'Powerful tradecraft': how foreign cyber-spies compromised America

By Christopher Bing, Joseph Menn, Raphael Satter and Jack Stubbs
(Reuters) - At a private dinner for tech security executives at the St. Regis Hotel in San Francisco in late February, the American cyber defense chief bragged about how well his organizations protect the country from spies.
US teams "understood the enemy better than the enemy understands himself," said General Paul Nakasone, chief of the National Security Agency (NSA) and US Cyber ​​Command, according to a Reuters reporter at dinner on February 26th was present. His speech has not yet been reported.
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But while he was speaking, hackers embedded malicious code on the network of a Texas software company called SolarWinds Corp. This comes from a schedule published by Microsoft and more than a dozen government and corporate cyber researchers.
A little over three weeks after that dinner, the hackers began a large-scale intelligence operation that has penetrated the heart of the American government and numerous corporations and other institutions around the world.
The results of that operation became known on December 13 when Reuters reported that suspected Russian hackers had gained access to U.S. Treasury Department emails. Since then, officials and researchers have believed that at least half a dozen US government agencies have been infiltrated and thousands of companies have been infected with malware in what appears to be one of the biggest hacks of its kind ever uncovered.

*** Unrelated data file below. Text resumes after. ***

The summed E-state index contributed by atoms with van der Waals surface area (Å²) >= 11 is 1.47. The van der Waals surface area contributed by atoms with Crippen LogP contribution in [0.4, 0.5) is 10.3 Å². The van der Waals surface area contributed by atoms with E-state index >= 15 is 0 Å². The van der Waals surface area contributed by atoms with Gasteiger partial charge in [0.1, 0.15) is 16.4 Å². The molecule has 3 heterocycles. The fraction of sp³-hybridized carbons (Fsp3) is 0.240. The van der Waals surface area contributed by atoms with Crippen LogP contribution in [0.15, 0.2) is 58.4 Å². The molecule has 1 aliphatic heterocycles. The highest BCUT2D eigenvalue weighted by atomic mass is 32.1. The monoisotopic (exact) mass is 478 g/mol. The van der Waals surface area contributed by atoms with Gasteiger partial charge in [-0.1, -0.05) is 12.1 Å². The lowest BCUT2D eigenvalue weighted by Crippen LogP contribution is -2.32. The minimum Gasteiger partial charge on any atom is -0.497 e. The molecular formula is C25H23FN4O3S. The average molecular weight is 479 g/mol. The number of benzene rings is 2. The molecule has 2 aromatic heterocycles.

Secretary of State Mike Pompeo said on Friday that Russia was behind the attack, calling it "a serious risk" for the United States. Russia has refused to participate.
The revelations of the attack come at a vulnerable time as the US government grapples with a controversial presidential transition and a deepening public health crisis. And it reflects a new level of sophistication and scale that hits numerous federal agencies and threatens to do far more damage to public confidence in American cybersecurity infrastructure than previous acts of digital espionage.
Much remains unknown - including the motive or ultimate goal.
Seven government officials have told Reuters that they are largely in the dark about what information may have been stolen or tampered with - or what it would take to reverse the damage. The last known breach of US federal systems by alleged Russian intelligence agencies - when hackers gained access to unclassified email systems in the White House, State Department and joint chiefs of staff in 2014 and 2015 - took years to break up .
US President Donald Trump on Saturday downplayed the hack and Russian involvement, claiming it was "under control" and that China could be responsible. He accused "Fake News Media" of exaggerating its dimensions.
However, the NSC admitted that a "major cyber incident" had occurred. "There will be an appropriate response to the actors behind this behavior," said NSC spokesman John Ullyot. He didn't respond to a question about whether Trump had evidence of China's involvement in the attack.
Several government agencies, including the NSA and the Department of Homeland Security, have provided technical advice on this situation. Nakasone and the NSA declined to comment on the story.
The story goes on

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